Sharif’s opportunity  

Sharif’s opportunity   

Supreme Court has begun hearing Sharif family’s review petitions against the decision of the five-member bench that disqualified Nawaz Sharif.

During the hearing on Wednesday, Justice Asif Saeed Khosa observed that the decision was unanimous even if the judges differed on reasons for disqualification. Addressing Sharif’s counsel, Justice Khosa said that his client had not challenged the decision of the two judges who favoured disqualification when the other three went ahead with formation of the JIT. This, Justice Khosa held, implied that Sharif had accepted their decision.

In the review petition, the former PM has raised objections on the definition of ‘assets’ used by the judges in the July 28 verdict. He has pleaded that the definition used by the Apex court does not exist in Black’s Laws dictionary. The petition has further said that the definition used is nowhere to be found in various versions of the Black’s Law dictionary — considered the most authentic law dictionary worldwide. This particular argument holds some substance, but whether or not the objection will be taken seriously by the honourable judges is yet to be seen.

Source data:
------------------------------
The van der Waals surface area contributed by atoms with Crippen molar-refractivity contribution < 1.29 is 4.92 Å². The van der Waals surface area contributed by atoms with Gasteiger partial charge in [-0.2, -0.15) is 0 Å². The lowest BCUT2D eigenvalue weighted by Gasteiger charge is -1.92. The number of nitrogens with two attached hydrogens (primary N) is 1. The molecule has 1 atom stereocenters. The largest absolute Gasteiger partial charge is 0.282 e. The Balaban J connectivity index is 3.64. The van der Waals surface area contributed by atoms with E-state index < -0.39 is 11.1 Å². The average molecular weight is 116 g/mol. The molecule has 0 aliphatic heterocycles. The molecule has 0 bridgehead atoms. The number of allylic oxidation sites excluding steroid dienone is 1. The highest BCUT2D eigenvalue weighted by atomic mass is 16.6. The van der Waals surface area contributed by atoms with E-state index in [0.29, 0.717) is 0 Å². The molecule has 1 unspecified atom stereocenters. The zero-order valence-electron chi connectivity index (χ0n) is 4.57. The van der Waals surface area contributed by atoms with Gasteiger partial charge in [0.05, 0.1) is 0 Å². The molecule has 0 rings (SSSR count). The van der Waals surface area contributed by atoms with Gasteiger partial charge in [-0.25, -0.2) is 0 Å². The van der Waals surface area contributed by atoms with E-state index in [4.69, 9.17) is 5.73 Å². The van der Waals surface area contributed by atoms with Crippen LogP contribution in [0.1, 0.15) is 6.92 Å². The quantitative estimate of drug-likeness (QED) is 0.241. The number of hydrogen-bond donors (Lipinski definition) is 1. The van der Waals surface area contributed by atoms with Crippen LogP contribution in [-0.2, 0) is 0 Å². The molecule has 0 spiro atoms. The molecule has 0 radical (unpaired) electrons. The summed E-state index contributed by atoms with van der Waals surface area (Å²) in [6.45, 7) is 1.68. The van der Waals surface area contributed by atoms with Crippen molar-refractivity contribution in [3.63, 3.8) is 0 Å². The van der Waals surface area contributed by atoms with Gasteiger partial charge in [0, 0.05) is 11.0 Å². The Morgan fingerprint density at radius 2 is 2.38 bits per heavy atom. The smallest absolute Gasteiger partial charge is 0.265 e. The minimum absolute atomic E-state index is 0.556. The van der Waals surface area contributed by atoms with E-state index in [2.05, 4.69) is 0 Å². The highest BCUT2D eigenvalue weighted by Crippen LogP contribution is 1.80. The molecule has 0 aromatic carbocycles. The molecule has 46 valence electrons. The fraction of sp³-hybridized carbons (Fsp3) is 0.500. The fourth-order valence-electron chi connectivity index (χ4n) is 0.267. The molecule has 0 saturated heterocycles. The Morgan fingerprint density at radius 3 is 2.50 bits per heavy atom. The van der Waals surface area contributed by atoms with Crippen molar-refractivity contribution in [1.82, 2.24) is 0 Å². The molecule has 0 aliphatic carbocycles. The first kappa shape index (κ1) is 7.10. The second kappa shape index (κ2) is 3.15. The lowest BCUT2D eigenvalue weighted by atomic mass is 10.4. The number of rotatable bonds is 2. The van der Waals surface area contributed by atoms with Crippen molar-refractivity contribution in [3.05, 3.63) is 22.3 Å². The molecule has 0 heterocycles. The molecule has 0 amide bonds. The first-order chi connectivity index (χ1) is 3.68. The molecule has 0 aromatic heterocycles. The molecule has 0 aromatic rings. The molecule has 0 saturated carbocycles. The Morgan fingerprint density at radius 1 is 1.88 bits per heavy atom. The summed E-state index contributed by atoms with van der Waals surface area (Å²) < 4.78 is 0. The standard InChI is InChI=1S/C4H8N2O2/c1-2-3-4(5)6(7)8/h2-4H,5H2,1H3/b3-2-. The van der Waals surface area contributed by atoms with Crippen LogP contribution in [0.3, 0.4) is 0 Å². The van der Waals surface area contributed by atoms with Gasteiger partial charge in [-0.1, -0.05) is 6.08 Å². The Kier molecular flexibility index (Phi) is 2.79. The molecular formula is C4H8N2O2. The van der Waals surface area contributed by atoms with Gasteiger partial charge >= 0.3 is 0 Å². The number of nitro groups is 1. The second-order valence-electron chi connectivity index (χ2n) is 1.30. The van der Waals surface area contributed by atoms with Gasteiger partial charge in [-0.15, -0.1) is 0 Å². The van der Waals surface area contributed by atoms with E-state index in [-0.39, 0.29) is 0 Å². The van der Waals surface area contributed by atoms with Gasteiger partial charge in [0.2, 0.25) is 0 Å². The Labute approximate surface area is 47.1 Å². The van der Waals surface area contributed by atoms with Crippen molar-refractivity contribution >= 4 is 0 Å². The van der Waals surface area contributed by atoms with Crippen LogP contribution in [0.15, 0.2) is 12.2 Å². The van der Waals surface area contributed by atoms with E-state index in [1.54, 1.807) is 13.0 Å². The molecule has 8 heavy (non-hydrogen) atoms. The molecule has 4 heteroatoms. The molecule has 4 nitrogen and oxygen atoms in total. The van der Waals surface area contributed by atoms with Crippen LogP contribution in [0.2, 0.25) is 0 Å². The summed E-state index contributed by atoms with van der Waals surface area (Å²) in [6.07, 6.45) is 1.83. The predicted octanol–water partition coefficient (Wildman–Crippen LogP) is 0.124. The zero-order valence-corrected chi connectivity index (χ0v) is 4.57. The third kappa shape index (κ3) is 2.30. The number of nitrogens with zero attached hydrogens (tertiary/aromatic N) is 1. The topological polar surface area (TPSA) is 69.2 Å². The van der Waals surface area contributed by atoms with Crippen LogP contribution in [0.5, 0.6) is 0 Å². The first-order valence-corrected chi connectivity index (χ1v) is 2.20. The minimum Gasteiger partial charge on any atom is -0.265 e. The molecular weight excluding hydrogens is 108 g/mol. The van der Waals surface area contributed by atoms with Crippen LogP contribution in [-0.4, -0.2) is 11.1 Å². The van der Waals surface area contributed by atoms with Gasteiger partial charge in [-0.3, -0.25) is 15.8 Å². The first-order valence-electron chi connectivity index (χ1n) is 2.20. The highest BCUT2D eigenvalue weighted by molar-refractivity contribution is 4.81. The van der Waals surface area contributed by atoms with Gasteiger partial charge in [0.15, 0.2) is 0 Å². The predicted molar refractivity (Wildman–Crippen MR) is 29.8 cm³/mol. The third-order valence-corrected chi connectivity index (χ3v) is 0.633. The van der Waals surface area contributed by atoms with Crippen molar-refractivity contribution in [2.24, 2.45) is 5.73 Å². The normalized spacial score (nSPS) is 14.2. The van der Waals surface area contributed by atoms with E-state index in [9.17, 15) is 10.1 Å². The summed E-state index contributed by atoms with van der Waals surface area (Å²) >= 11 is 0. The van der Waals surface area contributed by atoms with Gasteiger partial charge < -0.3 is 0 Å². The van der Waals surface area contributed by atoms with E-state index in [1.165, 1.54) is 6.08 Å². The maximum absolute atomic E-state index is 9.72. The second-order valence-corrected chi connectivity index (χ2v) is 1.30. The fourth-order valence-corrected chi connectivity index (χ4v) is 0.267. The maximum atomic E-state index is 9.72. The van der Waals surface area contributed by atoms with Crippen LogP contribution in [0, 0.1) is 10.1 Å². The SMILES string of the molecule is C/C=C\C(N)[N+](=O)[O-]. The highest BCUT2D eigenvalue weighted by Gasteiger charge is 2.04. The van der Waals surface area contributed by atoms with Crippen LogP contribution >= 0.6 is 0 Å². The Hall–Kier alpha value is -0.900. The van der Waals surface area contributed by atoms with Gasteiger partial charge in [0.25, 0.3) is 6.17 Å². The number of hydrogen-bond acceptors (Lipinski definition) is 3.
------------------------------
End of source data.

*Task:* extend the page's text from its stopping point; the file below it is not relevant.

The ruling party has been criticising the verdict and complaining of hidden conspiracies to topple democracy, but little has yet been done to provide legal defence.

Nawaz Sharif and his aides should avail this opportunity and work on clarifying the assets declaration issue during the hearings of the review petitions.

Another important aspect of the case under debate is the use of Articles 62 and 63 against the former PM. The argument against use of these articles is based on both legal and political grounds. On legal grounds, the two articles lack objective criteria for determining honesty and truthfulness of parliamentarians. This leaves too much room for subjective interpretation and bias. The political aspect is more straightforward. The two articles had been introduced by a military dictator as part of his regime’s attempts to stifle electoral democracy in the country. We can’t let the legacy of that dictator haunt our burgeoning democracy any longer. And surely, we can evolve a more objective, progressive and politically correct legal basis for assessing the conduct of our elected representatives.  *



Published in Daily Times, September 14th 2017.